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August 2, 2009

North Vancouver and Mt. Seymour

Filed under: BC 2009, MTB Travel — anotherheader @ 7:39 pm

The ferry dock at Discovery Bay on Vancouver Island

The ferry dock at Discovery Bay on Vancouver Island

On Thursday we packed up the trailers and drove the short distance to the ferry to the mainland.  The Discovery Bay to Horseshoe Bay ferry is a large, multiple deck affair.  With the trailers and bikes on the roof, we were squeezed into the lower deck alongside the big rigs and buses.

On the east side of the channel, we emerged into the ferry generated traffic plug that moved slowly through the work-a-day North Vancouver.  Soon enough, we were in place at Burnaby RV Park and making plans for riding the next day.

Every wonder how a trailer and bikes fits into a ferry?

Every wonder how a trailer and bikes fits into a ferry? (HDR)

The following day, with Becky and Josh arriving at the Vancouver Airport late, we figured that this was the time to try something new.  Sometimes we find good trails to add to our “List” when we do this.  This was not one of those days.  We headed to Mt. Seymour where we climbed Old Buck and Baden-Powell to Upper Dale’s.  The climb is a bit of a grunt, steep on Old Buck and rocky-loose on Baden-Powell.  On a warm day, laden with body armor and an awkward full-face helmet, life was not good.

When we reached Dale’s, we found an old school trail in a state of neglect.  The trail was fun and technically challenging, like all of Mt. Seymour trails.  But Dale’s did not have near the level of entertainment that nearby Ned’s Atomic Dustbin or Team Pangor offer.  At the bottom of Dale’s we push/climbed up Powerline to Baden-Powell.  Powerline, like trails of the same name in many places, follows the swath cleared for high-tension power lines.  This is rarely a recipe for a great trail.  The alternative to the slog up Powerline was an unappealing ride down Powerline to Bridal Path.  The lack of good loops is likely one of the reasons that Dale’s has fallen into a state of neglect.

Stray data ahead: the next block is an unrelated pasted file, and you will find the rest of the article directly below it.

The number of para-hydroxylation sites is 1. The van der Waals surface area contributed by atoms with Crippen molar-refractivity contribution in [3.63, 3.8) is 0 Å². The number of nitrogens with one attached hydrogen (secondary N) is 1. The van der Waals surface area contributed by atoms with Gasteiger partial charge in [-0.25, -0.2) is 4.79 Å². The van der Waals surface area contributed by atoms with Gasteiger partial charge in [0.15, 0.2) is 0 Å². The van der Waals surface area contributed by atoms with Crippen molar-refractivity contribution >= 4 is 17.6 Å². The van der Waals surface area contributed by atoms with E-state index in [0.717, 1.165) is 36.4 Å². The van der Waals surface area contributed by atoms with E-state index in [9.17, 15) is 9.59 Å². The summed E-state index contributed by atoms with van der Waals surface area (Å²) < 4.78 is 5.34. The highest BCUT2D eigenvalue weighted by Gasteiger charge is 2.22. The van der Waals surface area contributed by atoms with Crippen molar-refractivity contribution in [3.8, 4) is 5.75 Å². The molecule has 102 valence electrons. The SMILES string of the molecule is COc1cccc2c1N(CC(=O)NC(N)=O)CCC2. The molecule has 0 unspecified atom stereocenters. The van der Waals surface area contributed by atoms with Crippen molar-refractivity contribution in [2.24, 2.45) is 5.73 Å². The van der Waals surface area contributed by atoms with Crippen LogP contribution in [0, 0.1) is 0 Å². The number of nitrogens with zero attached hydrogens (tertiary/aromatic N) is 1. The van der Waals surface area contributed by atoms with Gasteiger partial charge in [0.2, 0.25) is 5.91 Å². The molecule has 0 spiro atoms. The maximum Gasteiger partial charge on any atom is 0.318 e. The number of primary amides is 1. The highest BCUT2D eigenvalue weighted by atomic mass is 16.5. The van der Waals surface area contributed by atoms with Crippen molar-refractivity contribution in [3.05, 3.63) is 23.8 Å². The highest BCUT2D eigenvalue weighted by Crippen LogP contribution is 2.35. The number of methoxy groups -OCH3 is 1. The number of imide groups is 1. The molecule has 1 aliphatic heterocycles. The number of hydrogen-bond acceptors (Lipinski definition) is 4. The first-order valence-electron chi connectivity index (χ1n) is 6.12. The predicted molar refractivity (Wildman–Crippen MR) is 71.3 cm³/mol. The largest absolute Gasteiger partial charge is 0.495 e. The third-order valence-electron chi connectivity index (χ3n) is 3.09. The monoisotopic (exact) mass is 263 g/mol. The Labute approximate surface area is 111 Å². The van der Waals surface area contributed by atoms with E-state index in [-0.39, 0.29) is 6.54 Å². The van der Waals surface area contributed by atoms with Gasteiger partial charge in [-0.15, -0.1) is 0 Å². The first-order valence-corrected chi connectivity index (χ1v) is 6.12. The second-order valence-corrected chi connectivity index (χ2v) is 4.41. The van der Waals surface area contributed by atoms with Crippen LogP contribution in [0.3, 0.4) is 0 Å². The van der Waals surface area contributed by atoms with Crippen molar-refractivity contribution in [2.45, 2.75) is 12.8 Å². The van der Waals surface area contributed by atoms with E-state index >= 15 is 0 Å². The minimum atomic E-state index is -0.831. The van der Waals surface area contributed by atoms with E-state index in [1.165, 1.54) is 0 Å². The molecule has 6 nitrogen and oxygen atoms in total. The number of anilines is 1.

Brian rolling a log drop on Severed Dick in Mt. Seymour

Brian rolling a log drop on Severed Dick in Mt. Seymour

Eventually we sweated our way to Baden-Powell where we took a right over to Severed Dick.  We enjoyed Severed the year before, but our goal was nearby C**t Buster.  We’re not certain how “**” is pronounced in Canadian, but any trail with two asterisks has to be good, doesn’t it?  From our map, it looked like C**t Buster was accessible from Severed but we never saw the intersection.  When it was clear that we weren’t going to find C**t Buster, we were too far down and too involved in Severed to head back.  So instead we continued on Severed to the bottom.  Severed Dick was fun, more rideable, and had better flow for us this time than it did on our first trip down last year.

On board the ferry to the mainland

On board the ferry to the mainland

At the bottom of Severed Dick, we turned left onto Bridal Path.  In the last year, many new, small-scale technical stunts have been installed along this already interesting connecting trail.  The stunts increase the fun, challenge the skills, and break up the commute back to the parking lot.  We ended with the heavily armored, bank-turned, ripping fast Empress Bypass that spit us out on the bottom parking lot.  A ride that started poorly, ended well.


On the water

On the water


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